[Joint letter] To Foreign Minister Kamikawa: We call on the Japanese government to act to protect the independence of the ICC

[Joint letter] To Foreign Minister Kamikawa, we call on the Japanese government to act to protect the independence of the ICC

On May 30, 32 human rights NGOs and NPOs, including Human Rights Now, sent a joint letter to Foreign Minister Yoko Kamikawa.

In the joint letter, we call on the Japanese government to publicly defend the independence of the ICC and to publicly denounce the intimidation and obstruction of all people and institutions involved in the ICC’s activities. We also call on the Japanese government to fully support the ICC prosecutor in conducting an independent investigation. Furthermore, we publicly support any future arrest warrants issued by the ICC, offer our commitment to cooperate with the Japanese government to ensure their execution, and urge Palestinian and Israeli authorities to cooperate with the ICC.

The full text of the joint letter is below, where you can see a list of all signatories to the joint letter.

Click the following links to also download the English version and original Japanese version of the joint letter in PDF format.

May 30, 2024

Ms. Yoko Kamikawa
2-2-1 Kasumigaseki, Chiyoda-ku
Tokyo 100-8919, Japan

Joint letter to the Japanese government to take actions to protect the independence of ICC

Dear Foreign Minister Yoko Kamikawa,

On May 20, the International Criminal Court (ICC) prosecutor, Karim Khan, applied to the court’s judges for arrest warrants against three Hamas leaders (Yahya Sinwar, Mohammed Diab Ibrahim Al-Masri – more commonly known as Deif – and Ismail Haniyeh) and two senior Israeli officials (Benjamin Netanyahu and Yoav Gallant) for alleged crimes committed since October 7, 2023, in relation to his ongoing Palestine investigation.

We, the undersigned Japanese NGOs, urge Japan, as an ICC member committed to a rules-based international order, to protect the court’s independence and publicly condemn efforts to intimidate or interfere with the court’s work, its officials, and those cooperating with the institution.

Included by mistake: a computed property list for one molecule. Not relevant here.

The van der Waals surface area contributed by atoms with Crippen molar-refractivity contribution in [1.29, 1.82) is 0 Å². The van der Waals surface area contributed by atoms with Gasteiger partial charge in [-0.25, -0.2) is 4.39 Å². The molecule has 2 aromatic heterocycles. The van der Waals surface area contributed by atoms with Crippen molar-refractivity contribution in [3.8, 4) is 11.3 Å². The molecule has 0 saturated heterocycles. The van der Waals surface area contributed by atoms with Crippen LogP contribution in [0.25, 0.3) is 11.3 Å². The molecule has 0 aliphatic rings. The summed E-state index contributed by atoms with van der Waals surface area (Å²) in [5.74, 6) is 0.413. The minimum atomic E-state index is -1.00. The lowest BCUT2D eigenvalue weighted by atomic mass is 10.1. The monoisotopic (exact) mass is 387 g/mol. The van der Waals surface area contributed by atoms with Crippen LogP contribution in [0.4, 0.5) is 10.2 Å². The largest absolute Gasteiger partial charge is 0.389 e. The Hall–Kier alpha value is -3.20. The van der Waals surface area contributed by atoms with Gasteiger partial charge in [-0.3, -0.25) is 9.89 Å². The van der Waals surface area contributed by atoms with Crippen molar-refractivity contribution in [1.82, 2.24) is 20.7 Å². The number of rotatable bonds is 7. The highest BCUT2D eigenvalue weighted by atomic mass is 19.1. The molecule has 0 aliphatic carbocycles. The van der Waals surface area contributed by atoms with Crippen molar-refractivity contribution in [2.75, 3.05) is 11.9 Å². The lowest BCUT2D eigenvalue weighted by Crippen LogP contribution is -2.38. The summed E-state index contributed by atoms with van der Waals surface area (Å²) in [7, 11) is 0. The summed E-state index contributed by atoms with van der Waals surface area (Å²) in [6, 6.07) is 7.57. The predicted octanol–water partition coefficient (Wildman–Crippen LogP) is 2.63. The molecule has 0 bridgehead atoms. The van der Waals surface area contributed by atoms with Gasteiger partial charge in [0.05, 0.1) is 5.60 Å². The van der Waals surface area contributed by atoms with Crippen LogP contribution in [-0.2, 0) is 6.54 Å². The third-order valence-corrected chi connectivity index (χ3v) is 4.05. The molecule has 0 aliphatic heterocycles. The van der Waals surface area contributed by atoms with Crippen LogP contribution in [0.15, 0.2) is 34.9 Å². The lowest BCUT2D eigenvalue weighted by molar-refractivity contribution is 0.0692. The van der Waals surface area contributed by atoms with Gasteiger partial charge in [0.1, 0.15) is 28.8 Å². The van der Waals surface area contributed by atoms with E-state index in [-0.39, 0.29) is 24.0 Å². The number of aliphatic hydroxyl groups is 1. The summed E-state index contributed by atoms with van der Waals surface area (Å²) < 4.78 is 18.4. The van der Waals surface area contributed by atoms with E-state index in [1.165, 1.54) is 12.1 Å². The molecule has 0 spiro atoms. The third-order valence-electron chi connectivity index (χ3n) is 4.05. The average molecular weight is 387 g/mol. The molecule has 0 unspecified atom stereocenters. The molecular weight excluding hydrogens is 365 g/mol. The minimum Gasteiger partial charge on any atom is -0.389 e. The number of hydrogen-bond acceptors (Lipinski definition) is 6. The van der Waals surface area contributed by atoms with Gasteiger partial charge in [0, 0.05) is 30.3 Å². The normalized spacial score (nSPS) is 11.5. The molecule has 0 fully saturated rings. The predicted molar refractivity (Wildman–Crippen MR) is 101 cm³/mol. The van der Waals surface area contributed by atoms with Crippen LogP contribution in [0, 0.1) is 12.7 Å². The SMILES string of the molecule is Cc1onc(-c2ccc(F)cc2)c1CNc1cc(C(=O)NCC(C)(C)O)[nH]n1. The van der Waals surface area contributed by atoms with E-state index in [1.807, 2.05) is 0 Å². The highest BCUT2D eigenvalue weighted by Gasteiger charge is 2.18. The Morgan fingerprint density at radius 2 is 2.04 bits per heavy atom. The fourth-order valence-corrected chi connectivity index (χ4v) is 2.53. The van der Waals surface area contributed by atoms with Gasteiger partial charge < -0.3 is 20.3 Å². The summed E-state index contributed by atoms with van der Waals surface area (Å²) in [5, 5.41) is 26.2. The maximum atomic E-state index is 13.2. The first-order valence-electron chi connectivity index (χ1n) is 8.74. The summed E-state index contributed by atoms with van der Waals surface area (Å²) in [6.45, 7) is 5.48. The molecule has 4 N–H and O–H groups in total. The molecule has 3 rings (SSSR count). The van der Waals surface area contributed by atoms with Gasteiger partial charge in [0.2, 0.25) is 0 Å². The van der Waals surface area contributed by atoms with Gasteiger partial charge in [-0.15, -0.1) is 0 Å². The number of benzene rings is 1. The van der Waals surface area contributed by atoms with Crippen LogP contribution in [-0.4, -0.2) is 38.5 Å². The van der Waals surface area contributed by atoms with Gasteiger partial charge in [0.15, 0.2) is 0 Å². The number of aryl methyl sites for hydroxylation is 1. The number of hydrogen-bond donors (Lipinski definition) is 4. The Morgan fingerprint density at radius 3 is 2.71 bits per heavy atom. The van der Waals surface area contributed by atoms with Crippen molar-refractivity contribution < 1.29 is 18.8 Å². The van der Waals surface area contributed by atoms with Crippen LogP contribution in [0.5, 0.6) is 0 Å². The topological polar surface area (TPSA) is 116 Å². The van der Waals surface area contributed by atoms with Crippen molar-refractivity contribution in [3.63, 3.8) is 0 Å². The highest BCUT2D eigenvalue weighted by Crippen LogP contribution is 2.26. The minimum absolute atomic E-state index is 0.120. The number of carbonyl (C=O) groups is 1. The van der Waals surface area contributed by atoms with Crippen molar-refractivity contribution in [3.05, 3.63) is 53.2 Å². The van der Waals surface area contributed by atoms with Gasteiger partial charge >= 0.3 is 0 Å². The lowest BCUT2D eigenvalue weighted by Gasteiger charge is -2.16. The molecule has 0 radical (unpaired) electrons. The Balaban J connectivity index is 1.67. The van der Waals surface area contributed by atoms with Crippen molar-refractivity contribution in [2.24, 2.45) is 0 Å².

On April 24, 12 US senators wrote to Khan, threatening to end all US support to the ICC, sanction the institution and its officials, and bar the prosecutor and court staff from entering the United States if steps were taken to pursue warrants against Israeli officials. US congress members have also introduced legislation aimed at imposing sanctions on ICC officials. The speaker of the House of Representatives has called on the Biden administration to “immediately and unequivocally demand that the ICC stand down and the US should use every available tool to prevent such an abomination.”

Meanwhile, there have been reports that the Israeli government was seeking support from ICC member countries and other governments in opposing the Office of the Prosecutor’s ongoing Palestine investigation. Israeli Prime Minister Benjamin Netanyahu has also publicly denounced the ICC and called on governments to thwart the court’s efforts to scrutinize Israeli actions. In response to these attacks, the Prosecutor’s Office issued a statement on May 3 noting the court’s jurisdiction over offenses against the administration of justice and “insist[ing] that all attempts to impede, intimidate, or improperly influence its officials cease immediately.”